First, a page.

What are your concerns?

close
Inaccurate
Hard to understand
Other

Or copy link

ask-doctor-icon

Ask Doctor for Free

Be the first to let Hello Doctor know your thoughts!

Why Do Some People Have Their Heart on the Right Side of the Body?

    Why Do Some People Have Their Heart on the Right Side of the Body?

    Have you ever come across a person who has their heart on the right side of the body? You may think it is a myth, but to your surprise, it is a health condition called dextrocardia.

    Dextrocardia is a rare congenital medical condition where the heart is positioned towards the right side of the chest. Although this condition is not life-threatening, it often occurs alongside more severe complications like organ disorders in the abdomen and heart defects.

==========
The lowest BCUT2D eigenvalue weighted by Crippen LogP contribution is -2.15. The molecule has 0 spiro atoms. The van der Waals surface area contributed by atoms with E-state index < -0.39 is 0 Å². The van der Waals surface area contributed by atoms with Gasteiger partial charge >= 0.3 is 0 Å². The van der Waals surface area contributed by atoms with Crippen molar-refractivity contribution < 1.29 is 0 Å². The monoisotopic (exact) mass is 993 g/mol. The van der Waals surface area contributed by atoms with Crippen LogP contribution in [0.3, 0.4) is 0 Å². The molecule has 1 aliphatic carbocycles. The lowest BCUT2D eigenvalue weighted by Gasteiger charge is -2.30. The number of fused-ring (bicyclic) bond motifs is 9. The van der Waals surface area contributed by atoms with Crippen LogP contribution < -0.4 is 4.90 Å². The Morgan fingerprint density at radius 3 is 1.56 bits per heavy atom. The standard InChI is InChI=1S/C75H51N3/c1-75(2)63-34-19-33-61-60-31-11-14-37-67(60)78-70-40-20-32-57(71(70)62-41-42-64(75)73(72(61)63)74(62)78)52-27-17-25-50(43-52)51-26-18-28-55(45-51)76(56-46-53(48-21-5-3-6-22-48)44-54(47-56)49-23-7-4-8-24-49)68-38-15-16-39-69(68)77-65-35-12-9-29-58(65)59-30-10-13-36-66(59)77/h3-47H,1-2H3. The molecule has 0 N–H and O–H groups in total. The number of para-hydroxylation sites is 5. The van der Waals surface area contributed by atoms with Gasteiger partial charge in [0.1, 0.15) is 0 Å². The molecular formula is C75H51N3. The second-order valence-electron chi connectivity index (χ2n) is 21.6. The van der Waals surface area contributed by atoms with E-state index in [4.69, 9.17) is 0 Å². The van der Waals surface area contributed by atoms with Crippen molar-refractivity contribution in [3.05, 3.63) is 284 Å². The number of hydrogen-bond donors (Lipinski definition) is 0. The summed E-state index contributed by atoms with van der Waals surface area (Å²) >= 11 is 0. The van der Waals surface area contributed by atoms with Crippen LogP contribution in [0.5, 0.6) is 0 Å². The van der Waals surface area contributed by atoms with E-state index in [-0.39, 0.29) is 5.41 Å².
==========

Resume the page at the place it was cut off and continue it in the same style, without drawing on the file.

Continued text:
Dextrocardia without any heart defects is unusual.

    Heart on the Right Side of the Body: What Is Dextrocardia?

    As mentioned, this is a very rare heart condition where the heart point towards the right instead of the left.

    If you have isolated dextrocardia, your heart is located on the right side of the chest but has no other defects. Situs Inversus is a condition that can also lead to dextrocardia. With this, many or all your visceral organs are on the opposite side of the body. It would look like a mirror image. For example, your spleen, liver, and other organs might also be located on the opposite side of the body.

    Why People Have Their Heart on the Right Side of the Body

    What causes Dextrocardia is the non-dominant genes, also called autosomal recessive genes.